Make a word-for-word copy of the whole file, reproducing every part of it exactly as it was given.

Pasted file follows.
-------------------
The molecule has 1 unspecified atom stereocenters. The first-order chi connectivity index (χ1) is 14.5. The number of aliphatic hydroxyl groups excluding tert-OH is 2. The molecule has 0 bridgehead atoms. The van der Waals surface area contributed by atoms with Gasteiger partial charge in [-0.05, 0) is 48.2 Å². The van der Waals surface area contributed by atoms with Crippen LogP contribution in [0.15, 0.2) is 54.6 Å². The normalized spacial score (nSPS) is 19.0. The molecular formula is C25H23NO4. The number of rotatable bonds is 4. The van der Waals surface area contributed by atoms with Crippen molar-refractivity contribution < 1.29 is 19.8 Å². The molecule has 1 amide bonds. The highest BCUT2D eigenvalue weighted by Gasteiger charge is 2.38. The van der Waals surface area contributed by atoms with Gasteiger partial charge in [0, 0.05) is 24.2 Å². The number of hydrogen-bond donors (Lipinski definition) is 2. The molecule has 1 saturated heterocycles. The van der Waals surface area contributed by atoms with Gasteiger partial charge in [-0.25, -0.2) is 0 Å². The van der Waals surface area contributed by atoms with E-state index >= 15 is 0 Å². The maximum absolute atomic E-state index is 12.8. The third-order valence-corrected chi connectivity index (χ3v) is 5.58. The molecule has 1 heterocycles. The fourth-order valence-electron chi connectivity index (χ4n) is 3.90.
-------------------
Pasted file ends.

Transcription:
The molecule has 1 unspecified atom stereocenters. The first-order chi connectivity index (χ1) is 14.5. The number of aliphatic hydroxyl groups excluding tert-OH is 2. The molecule has 0 bridgehead atoms. The van der Waals surface area contributed by atoms with Gasteiger partial charge in [-0.05, 0) is 48.2 Å². The van der Waals surface area contributed by atoms with Crippen LogP contribution in [0.15, 0.2) is 54.6 Å². The normalized spacial score (nSPS) is 19.0. The molecular formula is C25H23NO4. The number of rotatable bonds is 4. The van der Waals surface area contributed by atoms with Crippen molar-refractivity contribution < 1.29 is 19.8 Å². The molecule has 1 amide bonds. The highest BCUT2D eigenvalue weighted by Gasteiger charge is 2.38. The van der Waals surface area contributed by atoms with Gasteiger partial charge in [0, 0.05) is 24.2 Å². The number of hydrogen-bond donors (Lipinski definition) is 2. The molecule has 1 saturated heterocycles. The van der Waals surface area contributed by atoms with Gasteiger partial charge in [-0.25, -0.2) is 0 Å². The van der Waals surface area contributed by atoms with E-state index >= 15 is 0 Å². The maximum absolute atomic E-state index is 12.8. The third-order valence-corrected chi connectivity index (χ3v) is 5.58. The molecule has 1 heterocycles. The fourth-order valence-electron chi connectivity index (χ4n) is 3.90.